Meanwhile men went on to have more pockets, not less. A gentleman of the 1940s had, thanks to his suit jacket, waistcoat and trousers, an average of two dozen pockets!

The Regency may have given us some beautiful fashions, but it also, in some ways, ended our hands-free capability. Strange how little quirks of fashion can still influence us today.


Jane Austen Day with Charlotte

Jane Austen News is our weekly compilation of stories about or related to Austen. Here we will feature a variety of items, including craft tutorials, reviews, news stories, articles and photos from around the world. If you’d like to include your story, please contact us with a press release or summary, along with a link. You can also submit unique articles for publication in our Online Magazine.

Don’t miss our latest news – become a Jane Austen Member and receive a digest of stories, articles and Jane Austen news every week. You will also be able to access our online Magazine with over 1000 articles, test your knowledge with our weekly quiz and get offers on our Online Giftshop. Plus new members get an exclusive 10% off voucher to use in the Online Giftshop

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Make Your Own Virtual Georgian Wig

Making your own Georgian wig

Before the relatively demure fashions of the Regency period came into Vogue, the Georgian ladies (and gentleman to a lesser degree) reveled in creating the most outlandish and elaborate wigs. To do this they built the hair up using padding and hair pieces and then gooey pastes from pig’s fat were used to keep it all in place.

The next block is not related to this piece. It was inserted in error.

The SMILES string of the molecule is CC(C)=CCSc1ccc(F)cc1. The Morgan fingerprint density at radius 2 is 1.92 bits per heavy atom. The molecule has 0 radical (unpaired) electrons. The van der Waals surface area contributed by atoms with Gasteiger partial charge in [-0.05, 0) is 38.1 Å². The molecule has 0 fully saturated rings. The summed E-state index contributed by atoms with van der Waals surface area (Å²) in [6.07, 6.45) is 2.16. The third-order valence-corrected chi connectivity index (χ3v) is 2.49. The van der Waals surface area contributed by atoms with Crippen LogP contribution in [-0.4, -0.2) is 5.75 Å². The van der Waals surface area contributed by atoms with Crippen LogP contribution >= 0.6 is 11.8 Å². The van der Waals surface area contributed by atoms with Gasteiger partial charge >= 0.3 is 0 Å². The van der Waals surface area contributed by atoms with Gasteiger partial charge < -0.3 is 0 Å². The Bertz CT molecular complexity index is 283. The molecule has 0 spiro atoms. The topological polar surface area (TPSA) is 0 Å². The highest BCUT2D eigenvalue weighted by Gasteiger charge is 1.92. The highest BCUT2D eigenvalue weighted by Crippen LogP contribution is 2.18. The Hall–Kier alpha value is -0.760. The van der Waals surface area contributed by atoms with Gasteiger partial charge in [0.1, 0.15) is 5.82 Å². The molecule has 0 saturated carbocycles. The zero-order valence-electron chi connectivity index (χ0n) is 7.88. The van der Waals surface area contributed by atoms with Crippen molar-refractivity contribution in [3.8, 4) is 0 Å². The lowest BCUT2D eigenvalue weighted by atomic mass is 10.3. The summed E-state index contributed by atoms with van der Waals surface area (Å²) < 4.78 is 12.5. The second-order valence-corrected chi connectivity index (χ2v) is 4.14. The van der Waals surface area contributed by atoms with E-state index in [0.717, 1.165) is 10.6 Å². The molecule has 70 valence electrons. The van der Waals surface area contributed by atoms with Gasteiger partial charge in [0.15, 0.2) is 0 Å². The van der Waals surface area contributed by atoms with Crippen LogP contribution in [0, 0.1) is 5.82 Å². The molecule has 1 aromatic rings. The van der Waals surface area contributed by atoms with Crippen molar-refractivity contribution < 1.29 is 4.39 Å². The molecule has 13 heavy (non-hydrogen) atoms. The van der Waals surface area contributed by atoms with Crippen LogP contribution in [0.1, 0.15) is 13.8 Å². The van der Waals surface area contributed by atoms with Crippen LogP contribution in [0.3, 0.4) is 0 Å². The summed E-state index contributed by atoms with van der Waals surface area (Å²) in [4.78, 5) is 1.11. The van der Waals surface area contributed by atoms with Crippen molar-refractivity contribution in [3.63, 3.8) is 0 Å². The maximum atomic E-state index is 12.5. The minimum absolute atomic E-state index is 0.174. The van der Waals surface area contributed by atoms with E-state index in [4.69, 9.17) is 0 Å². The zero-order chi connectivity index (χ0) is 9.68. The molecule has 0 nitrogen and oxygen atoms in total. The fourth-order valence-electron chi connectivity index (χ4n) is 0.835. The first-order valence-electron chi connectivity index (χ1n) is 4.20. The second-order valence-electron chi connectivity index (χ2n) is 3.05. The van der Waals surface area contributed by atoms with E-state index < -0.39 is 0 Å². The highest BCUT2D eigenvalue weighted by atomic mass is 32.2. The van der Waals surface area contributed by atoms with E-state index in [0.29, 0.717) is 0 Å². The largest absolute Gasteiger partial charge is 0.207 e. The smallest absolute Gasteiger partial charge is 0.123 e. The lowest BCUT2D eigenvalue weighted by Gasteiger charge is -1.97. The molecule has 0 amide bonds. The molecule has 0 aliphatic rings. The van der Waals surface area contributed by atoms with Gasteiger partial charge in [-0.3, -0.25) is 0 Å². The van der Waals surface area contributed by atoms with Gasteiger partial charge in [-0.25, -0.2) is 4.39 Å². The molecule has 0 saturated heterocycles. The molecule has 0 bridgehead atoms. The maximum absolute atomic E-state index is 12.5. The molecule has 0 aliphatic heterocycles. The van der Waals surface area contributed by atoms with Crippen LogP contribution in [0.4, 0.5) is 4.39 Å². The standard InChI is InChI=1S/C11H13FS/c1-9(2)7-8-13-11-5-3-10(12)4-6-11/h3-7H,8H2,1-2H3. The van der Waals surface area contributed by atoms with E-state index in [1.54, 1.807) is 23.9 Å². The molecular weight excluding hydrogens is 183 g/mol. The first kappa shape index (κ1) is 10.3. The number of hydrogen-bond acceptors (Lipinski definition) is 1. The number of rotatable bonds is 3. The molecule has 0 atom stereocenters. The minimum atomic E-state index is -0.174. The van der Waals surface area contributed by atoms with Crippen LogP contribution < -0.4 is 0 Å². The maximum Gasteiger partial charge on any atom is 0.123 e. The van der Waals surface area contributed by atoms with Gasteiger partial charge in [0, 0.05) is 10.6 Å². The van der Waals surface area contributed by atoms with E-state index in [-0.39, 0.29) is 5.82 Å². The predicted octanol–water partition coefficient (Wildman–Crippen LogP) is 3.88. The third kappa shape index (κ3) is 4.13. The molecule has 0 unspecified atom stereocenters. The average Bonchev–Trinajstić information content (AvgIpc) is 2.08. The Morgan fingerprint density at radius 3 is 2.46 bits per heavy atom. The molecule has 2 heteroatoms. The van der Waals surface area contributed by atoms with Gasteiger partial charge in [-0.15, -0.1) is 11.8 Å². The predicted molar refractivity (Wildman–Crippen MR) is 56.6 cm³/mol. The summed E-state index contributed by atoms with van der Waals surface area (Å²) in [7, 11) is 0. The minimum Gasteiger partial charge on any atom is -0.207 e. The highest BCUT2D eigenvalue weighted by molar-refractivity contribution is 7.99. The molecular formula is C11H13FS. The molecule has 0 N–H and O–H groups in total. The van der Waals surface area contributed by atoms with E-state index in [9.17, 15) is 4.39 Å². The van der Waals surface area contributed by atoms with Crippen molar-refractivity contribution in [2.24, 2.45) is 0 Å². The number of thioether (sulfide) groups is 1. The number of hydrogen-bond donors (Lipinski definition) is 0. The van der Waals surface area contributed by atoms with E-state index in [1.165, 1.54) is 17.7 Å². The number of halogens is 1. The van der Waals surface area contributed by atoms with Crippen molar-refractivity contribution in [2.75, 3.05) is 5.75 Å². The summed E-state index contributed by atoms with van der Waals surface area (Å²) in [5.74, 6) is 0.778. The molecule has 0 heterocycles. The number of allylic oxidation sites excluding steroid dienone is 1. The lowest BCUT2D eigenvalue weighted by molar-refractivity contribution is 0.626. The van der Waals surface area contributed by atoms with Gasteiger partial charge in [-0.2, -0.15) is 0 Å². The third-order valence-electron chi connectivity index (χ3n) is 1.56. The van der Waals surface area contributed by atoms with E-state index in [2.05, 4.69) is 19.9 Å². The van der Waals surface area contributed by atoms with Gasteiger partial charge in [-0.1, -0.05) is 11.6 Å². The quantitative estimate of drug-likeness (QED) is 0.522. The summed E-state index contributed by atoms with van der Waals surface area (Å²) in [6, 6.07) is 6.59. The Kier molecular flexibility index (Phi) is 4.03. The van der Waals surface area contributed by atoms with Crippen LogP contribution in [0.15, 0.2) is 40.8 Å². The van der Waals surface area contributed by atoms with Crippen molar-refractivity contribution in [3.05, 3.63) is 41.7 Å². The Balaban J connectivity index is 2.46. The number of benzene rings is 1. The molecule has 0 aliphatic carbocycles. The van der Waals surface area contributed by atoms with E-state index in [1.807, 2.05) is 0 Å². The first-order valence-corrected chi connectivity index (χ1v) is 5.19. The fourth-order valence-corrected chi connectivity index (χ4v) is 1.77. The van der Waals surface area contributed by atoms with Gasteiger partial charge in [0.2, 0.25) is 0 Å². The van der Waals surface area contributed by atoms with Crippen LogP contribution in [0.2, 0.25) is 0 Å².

Next, once the tower was tall enough, they applied coloured hair powders, bows, flowers, fans, feathers, even in some cases small ships!

The taller the wig, the most ostentatious the decorations, the better.

While we may not be keen to actually wear one of these Georgian wig structures – as, not only are they are rather expensive and unwieldy, they’re also very heavy – we do rather like designing them. This is where a website which we came across earlier this week comes into play.

The Victoria and Albert museum created a free online tool which allows you all the fun of making your own whimsical wig, without having to do any of the brushing and architectural balancing! We rather enjoyed ourselves seeing who could make the wildest wig, so we thought you might like to know about it too!

You can find the wig-builder here.

 


Jane Austen Day with Charlotte

Jane Austen News is our weekly compilation of stories about or related to Austen. Here we will feature a variety of items, including craft tutorials, reviews, news stories, articles and photos from around the world. If you’d like to include your story, please contact us with a press release or summary, along with a link. You can also submit unique articles for publication in our Online Magazine.

Don’t miss our latest news – become a Jane Austen Member and receive a digest of stories, articles and Jane Austen news every week. You will also be able to access our online Magazine with over 1000 articles, test your knowledge with our weekly quiz and get offers on our Online Giftshop. Plus new members get an exclusive 10% off voucher to use in the Online Giftshop

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Spreading Literature With A Floating Library

The floating Library in action

This week we came across an article about a rather unusual library. We’re familiar with mobile libraries which are housed in buses, but we hadn’t come across a floating library before! And certainly not one which is so well stocked!

The floating Library in action
The books are on their way, atmospherically emerging from the mist.

Sweden has a floating library — the bokbåten — that brings thousands of books to people on dozens of remote islands in the Stockholm archipelago twice a year. Every spring and autumn since 1953, the Stockholm Library Service rents a boat for a week, loads it full of books, and sets sail for about 23 inhabited islands.

When the boat docks, residents climb aboard to return the books which they borrowed during the last visit and check out the library’s newest offerings. This can take a while as the boat can hold about 3,000 books!